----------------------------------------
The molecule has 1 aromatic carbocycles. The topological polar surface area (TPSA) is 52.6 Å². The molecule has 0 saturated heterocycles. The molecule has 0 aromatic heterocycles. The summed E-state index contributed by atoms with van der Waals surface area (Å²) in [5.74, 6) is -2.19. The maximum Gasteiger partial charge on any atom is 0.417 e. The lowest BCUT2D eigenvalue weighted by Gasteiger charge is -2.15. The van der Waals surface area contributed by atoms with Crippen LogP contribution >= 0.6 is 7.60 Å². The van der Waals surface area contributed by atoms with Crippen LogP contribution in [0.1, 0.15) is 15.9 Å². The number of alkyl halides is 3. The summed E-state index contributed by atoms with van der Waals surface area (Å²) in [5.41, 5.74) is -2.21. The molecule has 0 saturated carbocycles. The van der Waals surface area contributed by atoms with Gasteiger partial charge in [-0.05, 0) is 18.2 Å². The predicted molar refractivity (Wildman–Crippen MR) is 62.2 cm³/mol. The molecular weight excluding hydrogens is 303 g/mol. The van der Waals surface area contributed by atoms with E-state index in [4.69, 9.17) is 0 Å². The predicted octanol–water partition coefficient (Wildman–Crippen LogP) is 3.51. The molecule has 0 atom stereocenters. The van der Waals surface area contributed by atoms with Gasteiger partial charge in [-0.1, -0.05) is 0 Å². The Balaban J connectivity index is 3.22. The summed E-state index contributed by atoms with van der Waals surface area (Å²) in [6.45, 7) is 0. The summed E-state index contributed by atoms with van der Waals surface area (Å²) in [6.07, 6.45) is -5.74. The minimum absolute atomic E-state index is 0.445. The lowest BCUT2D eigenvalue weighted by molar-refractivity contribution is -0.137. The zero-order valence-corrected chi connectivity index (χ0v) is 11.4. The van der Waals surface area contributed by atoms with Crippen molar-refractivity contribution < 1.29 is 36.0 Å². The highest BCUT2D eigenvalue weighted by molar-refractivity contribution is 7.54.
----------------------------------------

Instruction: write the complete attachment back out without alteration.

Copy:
The molecule has 1 aromatic carbocycles. The topological polar surface area (TPSA) is 52.6 Å². The molecule has 0 saturated heterocycles. The molecule has 0 aromatic heterocycles. The summed E-state index contributed by atoms with van der Waals surface area (Å²) in [5.74, 6) is -2.19. The maximum Gasteiger partial charge on any atom is 0.417 e. The lowest BCUT2D eigenvalue weighted by Gasteiger charge is -2.15. The van der Waals surface area contributed by atoms with Crippen LogP contribution >= 0.6 is 7.60 Å². The van der Waals surface area contributed by atoms with Crippen LogP contribution in [0.1, 0.15) is 15.9 Å². The number of alkyl halides is 3. The summed E-state index contributed by atoms with van der Waals surface area (Å²) in [5.41, 5.74) is -2.21. The molecule has 0 saturated carbocycles. The van der Waals surface area contributed by atoms with Gasteiger partial charge in [-0.05, 0) is 18.2 Å². The predicted molar refractivity (Wildman–Crippen MR) is 62.2 cm³/mol. The molecular weight excluding hydrogens is 303 g/mol. The van der Waals surface area contributed by atoms with E-state index in [4.69, 9.17) is 0 Å². The predicted octanol–water partition coefficient (Wildman–Crippen LogP) is 3.51. The molecule has 0 atom stereocenters. The van der Waals surface area contributed by atoms with Gasteiger partial charge in [-0.1, -0.05) is 0 Å². The Balaban J connectivity index is 3.22. The summed E-state index contributed by atoms with van der Waals surface area (Å²) in [6.45, 7) is 0. The summed E-state index contributed by atoms with van der Waals surface area (Å²) in [6.07, 6.45) is -5.74. The minimum absolute atomic E-state index is 0.445. The lowest BCUT2D eigenvalue weighted by molar-refractivity contribution is -0.137. The zero-order valence-corrected chi connectivity index (χ0v) is 11.4. The van der Waals surface area contributed by atoms with Crippen molar-refractivity contribution < 1.29 is 36.0 Å². The highest BCUT2D eigenvalue weighted by molar-refractivity contribution is 7.54.